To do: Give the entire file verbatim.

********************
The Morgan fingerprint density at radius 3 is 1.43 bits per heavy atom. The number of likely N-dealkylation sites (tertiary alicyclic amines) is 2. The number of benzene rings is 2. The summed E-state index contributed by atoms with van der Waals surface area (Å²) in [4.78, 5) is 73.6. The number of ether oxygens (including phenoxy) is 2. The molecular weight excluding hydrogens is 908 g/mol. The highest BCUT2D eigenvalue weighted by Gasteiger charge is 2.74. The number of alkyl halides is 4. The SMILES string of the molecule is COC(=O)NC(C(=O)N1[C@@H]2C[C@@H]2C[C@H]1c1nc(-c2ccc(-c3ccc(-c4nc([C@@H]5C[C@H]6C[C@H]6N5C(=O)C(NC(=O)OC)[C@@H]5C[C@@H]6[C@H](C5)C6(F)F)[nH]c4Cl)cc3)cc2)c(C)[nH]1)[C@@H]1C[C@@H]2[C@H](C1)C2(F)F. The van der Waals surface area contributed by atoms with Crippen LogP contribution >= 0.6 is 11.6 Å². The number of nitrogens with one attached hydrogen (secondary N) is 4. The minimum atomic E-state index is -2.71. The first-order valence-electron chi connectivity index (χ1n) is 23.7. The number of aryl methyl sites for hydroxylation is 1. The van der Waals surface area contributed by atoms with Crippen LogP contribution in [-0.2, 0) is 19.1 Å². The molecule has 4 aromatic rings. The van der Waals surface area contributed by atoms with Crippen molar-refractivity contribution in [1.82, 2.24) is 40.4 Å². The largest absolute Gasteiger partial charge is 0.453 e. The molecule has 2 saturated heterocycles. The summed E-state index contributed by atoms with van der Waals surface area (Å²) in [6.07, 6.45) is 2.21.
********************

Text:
The Morgan fingerprint density at radius 3 is 1.43 bits per heavy atom. The number of likely N-dealkylation sites (tertiary alicyclic amines) is 2. The number of benzene rings is 2. The summed E-state index contributed by atoms with van der Waals surface area (Å²) in [4.78, 5) is 73.6. The number of ether oxygens (including phenoxy) is 2. The molecular weight excluding hydrogens is 908 g/mol. The highest BCUT2D eigenvalue weighted by Gasteiger charge is 2.74. The number of alkyl halides is 4. The SMILES string of the molecule is COC(=O)NC(C(=O)N1[C@@H]2C[C@@H]2C[C@H]1c1nc(-c2ccc(-c3ccc(-c4nc([C@@H]5C[C@H]6C[C@H]6N5C(=O)C(NC(=O)OC)[C@@H]5C[C@@H]6[C@H](C5)C6(F)F)[nH]c4Cl)cc3)cc2)c(C)[nH]1)[C@@H]1C[C@@H]2[C@H](C1)C2(F)F. The van der Waals surface area contributed by atoms with Crippen LogP contribution >= 0.6 is 11.6 Å². The number of nitrogens with one attached hydrogen (secondary N) is 4. The minimum atomic E-state index is -2.71. The first-order valence-electron chi connectivity index (χ1n) is 23.7. The number of aryl methyl sites for hydroxylation is 1. The van der Waals surface area contributed by atoms with Crippen LogP contribution in [-0.2, 0) is 19.1 Å². The molecule has 4 aromatic rings. The van der Waals surface area contributed by atoms with Crippen molar-refractivity contribution in [1.82, 2.24) is 40.4 Å². The largest absolute Gasteiger partial charge is 0.453 e. The molecule has 2 saturated heterocycles. The summed E-state index contributed by atoms with van der Waals surface area (Å²) in [6.07, 6.45) is 2.21.